Cornel West talks contemporary liberalism, legacy of late philosopher

Media Credit: Danielle Towers | Assistant Photo Editor

The event was held in honor of the late philosopher Charles Mills, who died last month.

Philosopher and political activist Cornel West reflected on the work of Charles Mills, a philosopher who died last month, as part of a discussion on racial elements within Western philosophies.

West discussed Mills’ work to address the inclusion of race and white supremacy in liberalism, a political and social philosophy promoting democracy and civil liberties. Xolela Mangcu, the interim director of the Africana Studies Program, and Vanessa Wills, an assistant professor of philosophy, moderated the event, which was hosted by the Columbian College of Arts and Sciences.

West said Mills’ expertise on liberalism gave insight into whether the philosophy could meet the challenges of today’s time. He said people should preserve the best features of liberalism, like the protection of rights and liberties, while being mindful of its flaws, like its tendency to allow predatory capitalism, patriarchy and homophobia.

“I think anytime you talk about liberalism, you always want to historicize, contextualize and pluralize it,” West said.

West said Mills focused on how a personal ideology can feature multiple elements of pre-existing ideologies and shift based on factors influencing their life. He said people must obtain several insights and combine them with their own experiences against oppression, a fact he considered in his own ideological journey.

He said people on their own ideological journey must go to various institutions to formulate and support their own beliefs. He said these institutions must be “countervailing forces” against hatred, greed and envy.

“You go to voices and bring the insights of those voices together, embodied in your own praxis, always tied to some organizing, some mobilizing, some movement, some motion,” he said.

West said he has tried looking for sources of inspiration or theories that can sustain his own philosophies, even if those traditions or theories lack perspectives on social issues like racism. He said while he agrees with some of Karl Marx’s views, like the critique of predatory capitalism, he can’t ignore how he overlooks the lack of urgency against white supremacy in his works.

He said he references the works of philosopher John Dewey and civil rights activist Angela Davis as additional sources when he finds faults in other philosophies, like Marxism, to cement his ideological legacy.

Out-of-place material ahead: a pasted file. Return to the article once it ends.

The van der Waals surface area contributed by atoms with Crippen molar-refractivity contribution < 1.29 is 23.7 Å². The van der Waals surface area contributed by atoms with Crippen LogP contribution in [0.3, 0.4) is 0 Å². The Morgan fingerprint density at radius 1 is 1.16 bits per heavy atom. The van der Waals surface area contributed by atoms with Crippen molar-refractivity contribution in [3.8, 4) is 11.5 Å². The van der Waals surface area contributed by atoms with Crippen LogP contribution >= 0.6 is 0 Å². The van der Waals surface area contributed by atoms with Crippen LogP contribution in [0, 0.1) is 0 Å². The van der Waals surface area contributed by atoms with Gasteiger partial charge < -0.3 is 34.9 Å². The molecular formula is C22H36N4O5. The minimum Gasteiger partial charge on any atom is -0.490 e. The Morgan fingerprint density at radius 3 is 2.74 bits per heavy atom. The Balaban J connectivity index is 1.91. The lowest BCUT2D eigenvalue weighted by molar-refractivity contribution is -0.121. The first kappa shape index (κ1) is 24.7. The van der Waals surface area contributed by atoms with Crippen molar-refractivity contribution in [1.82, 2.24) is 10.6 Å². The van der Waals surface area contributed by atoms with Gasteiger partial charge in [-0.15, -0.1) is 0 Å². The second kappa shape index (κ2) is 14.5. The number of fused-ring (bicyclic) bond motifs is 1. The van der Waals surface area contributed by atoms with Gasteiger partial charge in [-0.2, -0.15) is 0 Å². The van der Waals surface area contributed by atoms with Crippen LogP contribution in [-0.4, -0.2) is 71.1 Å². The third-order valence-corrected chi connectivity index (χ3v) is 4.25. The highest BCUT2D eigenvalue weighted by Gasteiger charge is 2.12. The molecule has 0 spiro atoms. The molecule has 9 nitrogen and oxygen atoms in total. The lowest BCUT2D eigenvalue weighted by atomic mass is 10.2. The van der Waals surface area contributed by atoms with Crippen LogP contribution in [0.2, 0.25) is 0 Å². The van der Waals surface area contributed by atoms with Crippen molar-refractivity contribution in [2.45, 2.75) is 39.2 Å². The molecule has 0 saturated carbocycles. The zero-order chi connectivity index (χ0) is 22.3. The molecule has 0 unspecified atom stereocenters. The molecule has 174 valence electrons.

“When I look at Marxism, look in particular for white supremacy, I see a little gesture here and there but not a deep understanding of it,” he said.

West said Nelson Mandela, the former president of South Africa who worked to eliminate apartheid, epitomized how a figure could possess an ideological history ranging between communism and neoliberalism. He said those who aspire to live like Mandela should recognize that he was still a human being capable of various complicated beliefs.

“We want to hear their voices,” he said. “Don’t just be an echo. Don’t just extend out your silo. We want to hear your voice, but your voice has to be grounded in great other voices.”

West said the most critical step for young Black academics attempting to enter the political field is to stay true to their voice while recognizing how their life has been impacted by those around them. He said students should not envision themselves only through the lens of others.

“When you try to be true to yourself, you see what’s deposited in society, that your mom and your daddy and your teachers and your coaches and your friends have shaped who you are,” West said.

He said those interested in the world of politics or academia must be aware of the distinction between greatness and worldly success. West said people should relay love and compassion to those who are suffering and stay true to themselves to achieve greatness, while worldly success revolves around happiness from materialistic possessions.

He said he agreed with philosopher William James’ idea that intellectuals will always gain a vision of greatness, but greatness is not the same idea as success.

“You can use success to be great if you have it, but you don’t use success somehow to downplay what your calling actually is,” West said.

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